02 trump proclamation 0308 SCREENGRAB
Trump signs new steel, aluminum tarriffs
02:29 - Source: CNN
CNN  — 

President Donald Trump’s decision to follow through on steel and aluminum tariffs against some of the United States’ closest allies puts a series of vulnerable Republicans at considerable risk, leading some of those candidates to caution the President against following through with the trade talk.

Commerce Secretary Wilbur Ross told reporters that a 25% tariff on imported steel and 10% on imported aluminum from Canada, Mexico and the European Union will take effect on Friday.

Mexico announced in a statement Thursday it would retaliate against the US by imposing “equivalent measures” on products such as “flat steel, lamps, pork and numerous produce items until the US eliminates the imposed tariffs.”

Some Republicans are worried. Party operatives told CNN Thursday that they are fretting the ramifications of more trade talk, worried that those countries could respond by targeting key US exports, many of which come from districts that could decide the balance of the House in November.

“Trade is an area where President Trump’s thinking and policy differs profoundly from most other Republicans,” said longtime Republican operative Michael Steel.

“I think there are real worries that a trade war could undercut the strong impact tax reform has had on jobs and the economy, so you’ll see Republicans across the country make it very, very clear that they support expanded American trade and the jobs that come with it - particularly in states and Congressional Districts that would be hardest hit.”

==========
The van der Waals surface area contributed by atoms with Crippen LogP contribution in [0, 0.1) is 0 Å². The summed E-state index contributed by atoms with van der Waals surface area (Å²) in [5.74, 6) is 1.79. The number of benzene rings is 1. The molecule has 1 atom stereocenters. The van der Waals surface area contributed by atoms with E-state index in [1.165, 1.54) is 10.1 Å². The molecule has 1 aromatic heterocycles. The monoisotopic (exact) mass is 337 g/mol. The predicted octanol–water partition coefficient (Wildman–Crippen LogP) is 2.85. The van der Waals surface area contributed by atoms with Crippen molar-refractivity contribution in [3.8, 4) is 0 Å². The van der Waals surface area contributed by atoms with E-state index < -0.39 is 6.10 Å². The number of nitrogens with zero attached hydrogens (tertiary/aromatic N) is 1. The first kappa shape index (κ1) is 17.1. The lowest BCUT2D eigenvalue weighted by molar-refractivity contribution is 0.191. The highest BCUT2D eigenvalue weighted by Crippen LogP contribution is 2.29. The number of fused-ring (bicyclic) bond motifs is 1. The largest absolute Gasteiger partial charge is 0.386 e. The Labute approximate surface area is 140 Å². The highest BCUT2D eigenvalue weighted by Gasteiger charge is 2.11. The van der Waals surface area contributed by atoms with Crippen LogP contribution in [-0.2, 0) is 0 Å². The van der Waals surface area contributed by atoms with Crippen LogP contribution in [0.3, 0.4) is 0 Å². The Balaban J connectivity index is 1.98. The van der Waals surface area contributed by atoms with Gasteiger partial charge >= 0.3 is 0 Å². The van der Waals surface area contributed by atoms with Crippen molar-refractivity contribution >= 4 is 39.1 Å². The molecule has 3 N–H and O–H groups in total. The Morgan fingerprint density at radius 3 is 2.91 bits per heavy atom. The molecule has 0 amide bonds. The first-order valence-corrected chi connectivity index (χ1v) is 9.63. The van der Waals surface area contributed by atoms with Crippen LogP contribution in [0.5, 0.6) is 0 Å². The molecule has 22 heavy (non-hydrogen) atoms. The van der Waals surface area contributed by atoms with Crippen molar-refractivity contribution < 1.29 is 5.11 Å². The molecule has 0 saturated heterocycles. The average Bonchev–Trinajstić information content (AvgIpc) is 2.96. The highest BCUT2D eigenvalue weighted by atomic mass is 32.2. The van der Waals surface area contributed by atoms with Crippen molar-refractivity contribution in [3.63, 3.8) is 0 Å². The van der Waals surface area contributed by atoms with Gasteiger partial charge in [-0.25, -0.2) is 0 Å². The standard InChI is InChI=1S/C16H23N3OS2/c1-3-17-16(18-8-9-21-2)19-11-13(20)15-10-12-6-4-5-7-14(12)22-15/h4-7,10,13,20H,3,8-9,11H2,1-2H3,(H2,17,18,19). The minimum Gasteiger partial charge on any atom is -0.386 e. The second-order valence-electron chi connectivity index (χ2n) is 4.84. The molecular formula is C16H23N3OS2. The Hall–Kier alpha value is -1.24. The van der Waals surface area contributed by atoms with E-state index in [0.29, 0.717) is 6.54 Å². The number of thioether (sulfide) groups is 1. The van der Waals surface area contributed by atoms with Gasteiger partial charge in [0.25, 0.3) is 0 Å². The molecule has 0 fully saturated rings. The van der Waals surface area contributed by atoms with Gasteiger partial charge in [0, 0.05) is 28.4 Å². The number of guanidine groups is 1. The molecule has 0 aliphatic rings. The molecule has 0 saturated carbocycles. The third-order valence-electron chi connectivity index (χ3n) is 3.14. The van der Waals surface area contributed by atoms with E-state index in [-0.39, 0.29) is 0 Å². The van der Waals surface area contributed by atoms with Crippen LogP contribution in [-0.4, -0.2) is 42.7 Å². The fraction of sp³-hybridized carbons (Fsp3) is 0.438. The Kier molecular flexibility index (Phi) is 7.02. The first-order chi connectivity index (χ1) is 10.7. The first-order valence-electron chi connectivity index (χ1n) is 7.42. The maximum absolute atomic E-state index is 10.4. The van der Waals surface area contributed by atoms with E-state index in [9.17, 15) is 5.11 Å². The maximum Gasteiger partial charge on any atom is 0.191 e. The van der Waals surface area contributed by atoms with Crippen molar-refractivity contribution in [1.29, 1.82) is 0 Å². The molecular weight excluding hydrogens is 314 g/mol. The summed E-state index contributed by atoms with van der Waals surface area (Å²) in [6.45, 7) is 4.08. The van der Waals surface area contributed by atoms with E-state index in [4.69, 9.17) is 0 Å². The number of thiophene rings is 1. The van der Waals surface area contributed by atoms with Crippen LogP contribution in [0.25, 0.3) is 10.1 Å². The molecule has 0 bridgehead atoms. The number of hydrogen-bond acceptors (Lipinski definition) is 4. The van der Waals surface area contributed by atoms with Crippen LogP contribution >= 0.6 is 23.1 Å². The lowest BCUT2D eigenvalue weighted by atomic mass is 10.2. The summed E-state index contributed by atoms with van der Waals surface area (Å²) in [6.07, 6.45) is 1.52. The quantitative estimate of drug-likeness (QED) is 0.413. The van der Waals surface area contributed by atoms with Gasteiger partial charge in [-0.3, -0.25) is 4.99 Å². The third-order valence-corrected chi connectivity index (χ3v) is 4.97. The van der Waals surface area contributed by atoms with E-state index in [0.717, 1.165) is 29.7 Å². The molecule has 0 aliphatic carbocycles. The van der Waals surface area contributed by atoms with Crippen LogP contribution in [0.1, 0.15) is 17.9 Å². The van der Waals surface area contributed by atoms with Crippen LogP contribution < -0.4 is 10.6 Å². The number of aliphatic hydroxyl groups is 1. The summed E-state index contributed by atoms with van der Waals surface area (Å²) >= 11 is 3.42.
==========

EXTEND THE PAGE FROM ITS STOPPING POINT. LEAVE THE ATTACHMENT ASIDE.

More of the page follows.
Here’s what two Republicans in those districts are saying:

  • Rep. David Valadao, who represents the agricultural heart of California: “Agriculture drives the American economy and is the backbone of the Central Valley’s economy,” Valadao said in response to Thursday’s news. “Proposed tariffs seriously jeopardize our farmers’ access to export markets, which account for roughly twenty percent of their production.” (In an interview with CNN earlier this week, Valadao said farmers “would rather have no change than any change” and that Trump pushes “a little harder than what some people are comfortable with.”)
  • Jim Hagedorn is of two Republicans running to represent Minnesota’s 1st Congressional district, home to Martin County, Minnesota, the self-proclaimed “Bacon Capitol of the USA.” He told CNN on Thursday, “I trust that President Trump and his trade negotiators understand the critical correlation between expanding global markets for US businesses, especially farmers agri-businesses, and a strong economy for those of us who reside in rural America.”

Although tough talk on trade animated Trump’s 2016 campaign, it has also been one area where Republicans, especially those with heavily agricultural states or districts, have broken with him.

  • “This is dumb,” Republican Sen. Ben Sasse of Nebraska, an outspoken opponent to Trump’s trade talk, bluntly said on Thursday. “We’ve been down this road before—blanket protectionism is a big part of why America had a Great Depression.”

Those fears are both policy and politically focused, too. Republicans have maintained a dominance in rural America for years, but some top Republicans worry that making moves that hurt farmers and growers could have disastrous political implications for Republicans.

As CNN analyst Ron Brownstein wrote earlier this year, Trump’s trade rhetoric “threatens to light a bonfire directly beneath the Republican Party’s last firewall against potentially significant losses in the 2018 midterm elections.”